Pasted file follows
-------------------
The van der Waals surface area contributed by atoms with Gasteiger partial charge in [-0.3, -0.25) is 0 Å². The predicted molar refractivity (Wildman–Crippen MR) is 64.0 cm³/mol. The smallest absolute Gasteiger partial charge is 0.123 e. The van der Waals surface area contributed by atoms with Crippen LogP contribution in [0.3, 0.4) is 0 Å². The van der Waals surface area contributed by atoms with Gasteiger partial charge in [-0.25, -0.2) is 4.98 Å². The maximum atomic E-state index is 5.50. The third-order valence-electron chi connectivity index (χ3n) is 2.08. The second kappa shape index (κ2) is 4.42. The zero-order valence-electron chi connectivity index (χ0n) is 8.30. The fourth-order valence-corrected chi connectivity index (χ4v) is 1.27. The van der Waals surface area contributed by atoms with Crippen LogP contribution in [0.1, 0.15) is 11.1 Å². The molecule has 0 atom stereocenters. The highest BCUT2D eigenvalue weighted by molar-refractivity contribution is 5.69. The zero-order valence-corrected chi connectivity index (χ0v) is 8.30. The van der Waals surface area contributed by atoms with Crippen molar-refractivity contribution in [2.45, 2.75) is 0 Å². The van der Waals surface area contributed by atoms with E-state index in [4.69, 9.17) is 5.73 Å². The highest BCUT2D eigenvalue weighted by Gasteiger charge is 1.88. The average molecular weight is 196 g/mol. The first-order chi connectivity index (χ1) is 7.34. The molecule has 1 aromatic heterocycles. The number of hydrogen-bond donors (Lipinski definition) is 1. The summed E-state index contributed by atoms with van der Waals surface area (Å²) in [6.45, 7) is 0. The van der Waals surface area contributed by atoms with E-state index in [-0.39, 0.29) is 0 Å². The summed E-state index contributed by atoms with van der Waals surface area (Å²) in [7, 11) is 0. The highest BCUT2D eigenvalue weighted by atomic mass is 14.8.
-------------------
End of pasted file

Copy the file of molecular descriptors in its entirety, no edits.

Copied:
The van der Waals surface area contributed by atoms with Gasteiger partial charge in [-0.3, -0.25) is 0 Å². The predicted molar refractivity (Wildman–Crippen MR) is 64.0 cm³/mol. The smallest absolute Gasteiger partial charge is 0.123 e. The van der Waals surface area contributed by atoms with Crippen LogP contribution in [0.3, 0.4) is 0 Å². The van der Waals surface area contributed by atoms with Gasteiger partial charge in [-0.25, -0.2) is 4.98 Å². The maximum atomic E-state index is 5.50. The third-order valence-electron chi connectivity index (χ3n) is 2.08. The second kappa shape index (κ2) is 4.42. The zero-order valence-electron chi connectivity index (χ0n) is 8.30. The fourth-order valence-corrected chi connectivity index (χ4v) is 1.27. The van der Waals surface area contributed by atoms with Crippen LogP contribution in [0.1, 0.15) is 11.1 Å². The molecule has 0 atom stereocenters. The highest BCUT2D eigenvalue weighted by molar-refractivity contribution is 5.69. The zero-order valence-corrected chi connectivity index (χ0v) is 8.30. The van der Waals surface area contributed by atoms with Crippen molar-refractivity contribution in [2.45, 2.75) is 0 Å². The van der Waals surface area contributed by atoms with E-state index in [4.69, 9.17) is 5.73 Å². The highest BCUT2D eigenvalue weighted by Gasteiger charge is 1.88. The average molecular weight is 196 g/mol. The first-order chi connectivity index (χ1) is 7.34. The molecule has 1 aromatic heterocycles. The number of hydrogen-bond donors (Lipinski definition) is 1. The summed E-state index contributed by atoms with van der Waals surface area (Å²) in [6.45, 7) is 0. The van der Waals surface area contributed by atoms with E-state index in [-0.39, 0.29) is 0 Å². The summed E-state index contributed by atoms with van der Waals surface area (Å²) in [7, 11) is 0. The highest BCUT2D eigenvalue weighted by atomic mass is 14.8.